Willis, who is Black, has denounced the GOP bills as a “dangerous” effort to overturn a series of wins by people of color in the state’s 2020 prosecutor races—a criticism that Gonzalez also echoed in her interview with Bolts.
What is your reaction to SB 92 and the new board it sets up?
This is not an oversight bill. It’s an overstep on the part of the legislature to undermine the voice and vote of the people who elected us as DAs based on our approach and what they felt they wanted, in terms of the way that justice should be done in their community. This just takes all of that away.
That happens whenever there’s a shift in power, when people who have traditionally been oppressed are now in those positions because that’s what the community wanted. Those who had always stood by the status quo are not happy and are resisting the change.
When you look at their rhetoric about rogue DAs, progressive DAs, they’re looking at mainly women of color, Democratic DAs who were elected—especially in 2020.
When you talk of your approach to justice, are there specific policies that you think are driving the reaction you describe?
With the overturning of Roe v. Wade, myself and a couple of other prosecutors have come out and said that we would not prosecute women who were seeking reproductive health care nor the doctors who are providing that. I think that was something that many people were against.
That was part of my campaign platform [in 2020], even though it predated Dobbs. Because we knew this was a possibility. Reproductive health rights have always been attacked in the South.
Or, the fact that we said we would focus on serious and violent crime instead of low-level crimes and misdemeanors, focus on those crimes that have the most impact in terms of our community safety, instead of necessarily going after people for simple possession of marijuana.
It seems important to you to say that you ran on these issues.
Exactly. If you look at my campaign website, if you look at my campaign materials, this was my platform, this is what I ran on, and this is what the community elected. I didn’t hide it away.
So much used to happen behind closed doors; they talk about the black box of the judiciary because nobody knew how decisions were made. Now you’re seeing reform minded DAs who are much more transparent in what is happening in their offices, our platforms and what our policies are. That had not happened before.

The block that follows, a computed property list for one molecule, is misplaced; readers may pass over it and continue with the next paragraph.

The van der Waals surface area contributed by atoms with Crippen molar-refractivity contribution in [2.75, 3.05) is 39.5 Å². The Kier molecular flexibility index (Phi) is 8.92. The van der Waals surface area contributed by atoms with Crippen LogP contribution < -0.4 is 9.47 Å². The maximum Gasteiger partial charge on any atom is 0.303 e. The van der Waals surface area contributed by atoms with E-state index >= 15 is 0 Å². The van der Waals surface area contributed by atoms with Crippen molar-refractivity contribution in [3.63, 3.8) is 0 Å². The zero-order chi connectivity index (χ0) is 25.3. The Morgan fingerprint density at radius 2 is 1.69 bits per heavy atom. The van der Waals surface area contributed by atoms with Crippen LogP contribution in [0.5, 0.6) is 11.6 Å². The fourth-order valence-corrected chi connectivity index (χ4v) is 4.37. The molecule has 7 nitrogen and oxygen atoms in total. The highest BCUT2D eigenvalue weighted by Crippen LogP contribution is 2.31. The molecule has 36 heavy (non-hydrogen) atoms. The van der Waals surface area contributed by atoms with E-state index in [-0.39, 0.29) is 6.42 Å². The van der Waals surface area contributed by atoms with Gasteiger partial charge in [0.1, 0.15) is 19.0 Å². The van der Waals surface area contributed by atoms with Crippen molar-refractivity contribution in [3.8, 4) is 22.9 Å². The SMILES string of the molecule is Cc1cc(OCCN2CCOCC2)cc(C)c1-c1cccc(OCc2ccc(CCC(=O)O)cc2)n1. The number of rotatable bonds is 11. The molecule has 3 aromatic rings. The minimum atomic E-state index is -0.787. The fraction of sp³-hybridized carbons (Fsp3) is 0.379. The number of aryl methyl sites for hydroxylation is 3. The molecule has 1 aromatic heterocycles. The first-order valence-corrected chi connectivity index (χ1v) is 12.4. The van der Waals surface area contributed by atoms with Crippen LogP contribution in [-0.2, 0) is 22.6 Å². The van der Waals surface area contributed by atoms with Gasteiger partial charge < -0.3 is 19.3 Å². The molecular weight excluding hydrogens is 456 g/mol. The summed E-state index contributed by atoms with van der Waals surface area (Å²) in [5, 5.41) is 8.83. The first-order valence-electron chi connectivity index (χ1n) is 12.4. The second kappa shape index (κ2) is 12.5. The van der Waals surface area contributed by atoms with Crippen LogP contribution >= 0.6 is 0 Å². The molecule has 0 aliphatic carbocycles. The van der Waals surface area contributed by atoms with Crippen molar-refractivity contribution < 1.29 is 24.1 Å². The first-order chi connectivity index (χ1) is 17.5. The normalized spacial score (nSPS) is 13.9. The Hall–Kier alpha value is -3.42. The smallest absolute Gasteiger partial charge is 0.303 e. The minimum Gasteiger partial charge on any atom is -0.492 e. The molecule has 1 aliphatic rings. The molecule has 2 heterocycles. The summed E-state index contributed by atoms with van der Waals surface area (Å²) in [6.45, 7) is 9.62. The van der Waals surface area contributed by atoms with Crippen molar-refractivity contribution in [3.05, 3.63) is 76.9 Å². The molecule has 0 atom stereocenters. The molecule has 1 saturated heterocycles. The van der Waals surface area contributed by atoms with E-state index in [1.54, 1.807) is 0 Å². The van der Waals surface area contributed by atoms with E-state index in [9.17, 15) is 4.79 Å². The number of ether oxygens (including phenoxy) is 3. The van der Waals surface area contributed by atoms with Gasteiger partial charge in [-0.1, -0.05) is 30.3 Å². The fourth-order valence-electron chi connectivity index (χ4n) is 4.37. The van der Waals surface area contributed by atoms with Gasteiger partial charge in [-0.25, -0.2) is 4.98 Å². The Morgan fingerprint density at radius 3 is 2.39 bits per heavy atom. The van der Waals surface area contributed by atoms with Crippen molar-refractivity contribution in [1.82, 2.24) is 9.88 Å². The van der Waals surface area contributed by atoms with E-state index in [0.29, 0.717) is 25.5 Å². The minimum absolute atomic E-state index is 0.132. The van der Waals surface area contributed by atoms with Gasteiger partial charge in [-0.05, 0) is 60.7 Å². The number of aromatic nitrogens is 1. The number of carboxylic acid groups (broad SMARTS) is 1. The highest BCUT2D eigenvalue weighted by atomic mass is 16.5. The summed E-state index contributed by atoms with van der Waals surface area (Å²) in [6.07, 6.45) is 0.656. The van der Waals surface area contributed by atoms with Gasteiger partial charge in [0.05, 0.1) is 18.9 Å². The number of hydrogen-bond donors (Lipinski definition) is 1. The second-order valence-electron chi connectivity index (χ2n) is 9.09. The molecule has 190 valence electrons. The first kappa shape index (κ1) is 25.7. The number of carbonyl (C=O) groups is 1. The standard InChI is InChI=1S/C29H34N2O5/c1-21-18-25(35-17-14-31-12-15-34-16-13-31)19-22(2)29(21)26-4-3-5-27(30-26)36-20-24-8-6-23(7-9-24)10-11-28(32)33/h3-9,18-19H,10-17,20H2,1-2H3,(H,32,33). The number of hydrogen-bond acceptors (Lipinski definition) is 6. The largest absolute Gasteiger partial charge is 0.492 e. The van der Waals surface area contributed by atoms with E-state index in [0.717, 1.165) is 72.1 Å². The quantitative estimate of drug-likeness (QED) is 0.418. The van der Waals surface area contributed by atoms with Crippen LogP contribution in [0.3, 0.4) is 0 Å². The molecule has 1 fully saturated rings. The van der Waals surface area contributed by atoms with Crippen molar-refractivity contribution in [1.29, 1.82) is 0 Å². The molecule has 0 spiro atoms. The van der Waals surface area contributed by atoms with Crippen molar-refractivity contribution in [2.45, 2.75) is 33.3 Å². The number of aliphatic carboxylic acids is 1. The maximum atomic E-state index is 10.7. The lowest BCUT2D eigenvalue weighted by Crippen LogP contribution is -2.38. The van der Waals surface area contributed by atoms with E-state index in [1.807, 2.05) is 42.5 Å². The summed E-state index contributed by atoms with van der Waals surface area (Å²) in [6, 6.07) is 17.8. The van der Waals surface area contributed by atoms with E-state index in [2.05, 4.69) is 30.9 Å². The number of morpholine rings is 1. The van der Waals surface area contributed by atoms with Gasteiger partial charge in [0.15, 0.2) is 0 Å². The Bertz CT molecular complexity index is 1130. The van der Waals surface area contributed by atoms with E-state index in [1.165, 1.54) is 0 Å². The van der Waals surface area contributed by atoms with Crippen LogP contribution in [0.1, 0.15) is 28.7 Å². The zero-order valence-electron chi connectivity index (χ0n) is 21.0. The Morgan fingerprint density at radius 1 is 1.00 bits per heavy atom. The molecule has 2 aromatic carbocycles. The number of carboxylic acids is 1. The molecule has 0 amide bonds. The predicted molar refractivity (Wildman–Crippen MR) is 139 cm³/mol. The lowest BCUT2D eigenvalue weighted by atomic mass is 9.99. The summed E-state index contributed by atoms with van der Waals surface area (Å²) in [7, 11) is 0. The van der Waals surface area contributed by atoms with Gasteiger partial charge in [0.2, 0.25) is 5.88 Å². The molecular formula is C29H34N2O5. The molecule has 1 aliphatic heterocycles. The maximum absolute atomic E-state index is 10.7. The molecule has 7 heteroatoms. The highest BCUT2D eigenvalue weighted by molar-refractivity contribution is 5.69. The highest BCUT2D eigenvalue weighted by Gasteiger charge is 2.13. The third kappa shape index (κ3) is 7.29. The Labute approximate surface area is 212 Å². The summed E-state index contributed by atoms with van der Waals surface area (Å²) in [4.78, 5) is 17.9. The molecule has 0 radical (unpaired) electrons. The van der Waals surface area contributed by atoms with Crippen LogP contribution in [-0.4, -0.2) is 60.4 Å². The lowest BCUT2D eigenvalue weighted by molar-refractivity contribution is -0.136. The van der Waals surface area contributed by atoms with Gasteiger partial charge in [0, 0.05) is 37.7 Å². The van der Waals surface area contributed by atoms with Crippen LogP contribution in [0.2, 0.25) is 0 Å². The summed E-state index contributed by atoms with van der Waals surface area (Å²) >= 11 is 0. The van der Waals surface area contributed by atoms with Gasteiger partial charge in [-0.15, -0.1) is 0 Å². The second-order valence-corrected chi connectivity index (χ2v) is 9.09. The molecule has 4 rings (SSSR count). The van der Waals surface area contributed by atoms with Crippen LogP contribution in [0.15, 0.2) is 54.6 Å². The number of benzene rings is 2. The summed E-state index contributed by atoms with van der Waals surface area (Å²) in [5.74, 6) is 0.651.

Republican lawmakers are defending the new law by saying it’s not appropriate for prosecutors to set up a ‘declination’ policy, to say they won’t prosecute a type of cases. What is your approach on that, in terms of how you see the job of a DA?
First of all, every DA office around the country has to prioritize to their capacity. We cannot, it is an impossibility, take every single case all the way to trial. We have limited resources, we only have a certain amount of time. I’ve been asking my county to help me and give me more resources and raise the salaries, I have been very vocal that we have a prosecutor shortage; we had our chief justice of the Georgia supreme court come out saying that we have a prosecutor shortage, especially outside of the Atlanta area, so this is not a secret.
Number two, because we have limited resources, isn’t it better to say, “Look, we’re going to focus on the really important serious stuff here, let’s not waste our time on making arrests on these things?” Do we look at every single case? Yes, absolutely, we do: Before we say what we’re going to do with it, we look at every single one of them, and then make our decisions. But we do prioritize the most serious and the most violent of those cases.
Number three, I think there is a factor of public safety. My community elected me because they feel I shared their values, and by me saying I will not prosecute women for seeking reproductive health care. That also gives a sense of security and safety to women, those constituents of mine, who may have to undergo an abortion—whether it’s medically necessary, or if it’s a choice for them that they make with their doctor about their body—that they feel that they won’t have to worry about being then charged with something, that they can go to a fully licensed doctor and not have to do something in the back alleys, which can put at risk their lives even more so.